# systemctl restart network

# ip --br link show
lo           	UNKNOWN    	00:00:00:00:00:00 <LOOPBACK,UP,LOWER_UP>
eth0         	UP         	52:54:00:82:d6:6e <BROADCAST,MULTICAST,UP,LOWER_UP>
eth0.200@eth0	UP         	52:54:00:82:d6:6e <BROADCAST,MULTICAST,UP,LOWER_UP>
eth0.300@eth0	UP         	52:54:00:82:d6:6e <BROADCAST,MULTICAST,UP,LOWER_UP>



# ip --br addr sh
lo           	UNKNOWN    	127.0.0.1/8 ::1/128
eth0         	UP         	192.168.1.100/24 fe80::5054:ff:fe82:d66e/64
eth0.200@eth0	UP         	192.168.2.100/24 fe80::5054:ff:fe82:d66e/64
eth0.300@eth0	UP         	192.168.3.100/24 fe80::5054:ff:fe82:d66e/64

The output above clearly shows that you have two new interfaces: eth0.200 and eth0.300. These interfaces correspond to the VLANs that you configured, and any packets sent out of these interfaces will be tagged with the appropriate VLAN ID on the trunk.

Recall that trunks add an 802.1Q field to the Ethernet header to provide the upstream device with the appropriate VLAN ID. Now that you have some VLANs configured, you can see the 802.1Q field in a packet capture, as shown below. Notice that the VLAN ID of 200 corresponds to your configured VLAN subinterface:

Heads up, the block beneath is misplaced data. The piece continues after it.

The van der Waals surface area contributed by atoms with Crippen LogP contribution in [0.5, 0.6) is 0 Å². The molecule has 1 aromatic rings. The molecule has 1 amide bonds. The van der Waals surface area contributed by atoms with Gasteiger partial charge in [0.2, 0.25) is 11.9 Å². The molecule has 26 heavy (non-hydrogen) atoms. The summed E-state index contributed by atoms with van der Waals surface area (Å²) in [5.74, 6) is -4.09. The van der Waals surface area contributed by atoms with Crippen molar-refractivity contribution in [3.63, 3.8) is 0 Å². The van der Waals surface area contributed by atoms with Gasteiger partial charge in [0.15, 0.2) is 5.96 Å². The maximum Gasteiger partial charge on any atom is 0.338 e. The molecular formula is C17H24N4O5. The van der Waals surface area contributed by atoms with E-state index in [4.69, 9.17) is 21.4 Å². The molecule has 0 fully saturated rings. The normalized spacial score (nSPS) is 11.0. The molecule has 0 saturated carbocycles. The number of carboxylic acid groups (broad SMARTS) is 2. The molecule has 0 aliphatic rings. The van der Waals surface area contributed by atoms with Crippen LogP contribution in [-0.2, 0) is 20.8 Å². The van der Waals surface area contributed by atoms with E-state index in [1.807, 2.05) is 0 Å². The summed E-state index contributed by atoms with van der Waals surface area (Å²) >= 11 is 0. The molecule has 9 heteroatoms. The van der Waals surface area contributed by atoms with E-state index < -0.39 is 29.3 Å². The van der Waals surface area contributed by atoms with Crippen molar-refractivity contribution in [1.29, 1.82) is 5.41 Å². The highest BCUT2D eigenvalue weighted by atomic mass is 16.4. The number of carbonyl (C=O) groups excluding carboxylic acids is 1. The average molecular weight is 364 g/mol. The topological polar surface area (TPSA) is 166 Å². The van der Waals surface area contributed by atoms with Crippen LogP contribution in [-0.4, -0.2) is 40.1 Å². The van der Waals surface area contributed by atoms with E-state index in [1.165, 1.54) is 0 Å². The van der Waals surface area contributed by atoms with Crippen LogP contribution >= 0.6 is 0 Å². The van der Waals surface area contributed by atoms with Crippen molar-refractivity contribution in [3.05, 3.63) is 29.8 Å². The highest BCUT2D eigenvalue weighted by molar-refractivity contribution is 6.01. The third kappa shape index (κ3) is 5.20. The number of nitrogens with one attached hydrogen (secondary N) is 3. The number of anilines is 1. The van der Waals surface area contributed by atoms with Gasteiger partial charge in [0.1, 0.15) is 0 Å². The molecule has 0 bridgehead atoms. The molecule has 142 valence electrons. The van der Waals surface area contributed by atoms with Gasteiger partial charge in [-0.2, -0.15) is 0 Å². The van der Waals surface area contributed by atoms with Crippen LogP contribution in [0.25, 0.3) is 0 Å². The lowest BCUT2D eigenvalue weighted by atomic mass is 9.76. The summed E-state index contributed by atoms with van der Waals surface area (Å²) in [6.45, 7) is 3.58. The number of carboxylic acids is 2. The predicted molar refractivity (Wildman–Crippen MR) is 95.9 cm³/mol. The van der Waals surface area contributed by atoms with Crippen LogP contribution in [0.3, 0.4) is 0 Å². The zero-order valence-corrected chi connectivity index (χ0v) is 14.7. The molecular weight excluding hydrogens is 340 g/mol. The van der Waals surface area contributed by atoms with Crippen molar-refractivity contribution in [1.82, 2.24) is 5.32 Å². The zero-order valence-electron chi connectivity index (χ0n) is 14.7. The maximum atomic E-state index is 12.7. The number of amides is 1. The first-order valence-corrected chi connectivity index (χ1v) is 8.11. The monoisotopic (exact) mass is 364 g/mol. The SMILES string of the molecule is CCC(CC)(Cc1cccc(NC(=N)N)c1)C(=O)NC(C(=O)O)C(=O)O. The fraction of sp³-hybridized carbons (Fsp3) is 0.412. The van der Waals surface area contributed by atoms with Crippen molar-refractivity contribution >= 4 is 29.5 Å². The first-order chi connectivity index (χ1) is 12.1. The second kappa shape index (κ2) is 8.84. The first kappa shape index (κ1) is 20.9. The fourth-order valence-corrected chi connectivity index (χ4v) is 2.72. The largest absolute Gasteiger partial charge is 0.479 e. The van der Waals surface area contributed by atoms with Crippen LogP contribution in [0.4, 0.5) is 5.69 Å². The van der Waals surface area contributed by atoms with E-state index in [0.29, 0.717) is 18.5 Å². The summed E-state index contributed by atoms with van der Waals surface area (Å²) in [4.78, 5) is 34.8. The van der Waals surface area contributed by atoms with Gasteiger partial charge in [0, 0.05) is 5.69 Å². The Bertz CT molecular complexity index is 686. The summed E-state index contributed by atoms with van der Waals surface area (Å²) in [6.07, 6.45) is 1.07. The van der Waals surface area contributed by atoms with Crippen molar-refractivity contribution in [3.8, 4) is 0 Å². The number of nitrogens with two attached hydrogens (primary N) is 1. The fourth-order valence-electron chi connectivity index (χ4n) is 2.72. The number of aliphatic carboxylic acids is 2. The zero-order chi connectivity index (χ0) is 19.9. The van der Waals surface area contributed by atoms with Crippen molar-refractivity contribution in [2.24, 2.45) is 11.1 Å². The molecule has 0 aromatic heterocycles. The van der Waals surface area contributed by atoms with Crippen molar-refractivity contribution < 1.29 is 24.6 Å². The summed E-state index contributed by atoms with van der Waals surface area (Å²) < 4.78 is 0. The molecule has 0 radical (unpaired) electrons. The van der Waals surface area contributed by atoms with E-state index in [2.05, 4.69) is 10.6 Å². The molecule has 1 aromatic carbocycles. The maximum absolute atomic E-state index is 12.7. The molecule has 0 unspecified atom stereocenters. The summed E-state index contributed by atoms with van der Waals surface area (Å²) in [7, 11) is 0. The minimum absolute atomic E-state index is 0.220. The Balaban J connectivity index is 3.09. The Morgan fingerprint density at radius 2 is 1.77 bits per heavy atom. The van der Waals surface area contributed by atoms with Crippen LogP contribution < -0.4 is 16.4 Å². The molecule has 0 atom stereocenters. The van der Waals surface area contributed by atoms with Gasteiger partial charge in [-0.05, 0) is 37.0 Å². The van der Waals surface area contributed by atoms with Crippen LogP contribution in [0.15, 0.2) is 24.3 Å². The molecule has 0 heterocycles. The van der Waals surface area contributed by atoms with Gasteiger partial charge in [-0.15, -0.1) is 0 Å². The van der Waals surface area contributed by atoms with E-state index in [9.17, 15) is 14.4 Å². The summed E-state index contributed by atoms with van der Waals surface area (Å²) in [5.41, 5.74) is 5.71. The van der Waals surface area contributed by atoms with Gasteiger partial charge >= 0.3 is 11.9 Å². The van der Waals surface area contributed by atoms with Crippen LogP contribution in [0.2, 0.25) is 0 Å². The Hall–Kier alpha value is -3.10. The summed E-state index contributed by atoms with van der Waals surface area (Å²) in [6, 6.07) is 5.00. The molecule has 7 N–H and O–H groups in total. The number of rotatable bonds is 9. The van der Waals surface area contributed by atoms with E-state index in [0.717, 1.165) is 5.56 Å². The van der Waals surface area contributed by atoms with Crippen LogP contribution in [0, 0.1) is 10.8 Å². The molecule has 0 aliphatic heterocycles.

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The 802.1Q field in a packet capture.

Network symbols provided by the LibreOffice VRT Network Equipment extension.

Wrapping up

That’s really all there is to configuring VLANs in Red Hat Enterprise Linux, at least on the server side. Your network team also needs to create the VLANs on the upstream switch and ensure that the port is correctly configured for trunking. If you need more VLANs (and you probably will), then you can create additional interface files.

[Want to try out Red Hat Enterprise Linux? Download it now for free.]

Topics:   Networking   Linux  
Author’s photo

Anthony Critelli

Anthony Critelli is a Linux systems engineer with interests in automation, containerization, tracing, and performance. He started his professional career as a network engineer and eventually made the switch to the Linux systems side of IT. He holds a B.S. and an M.S. More about me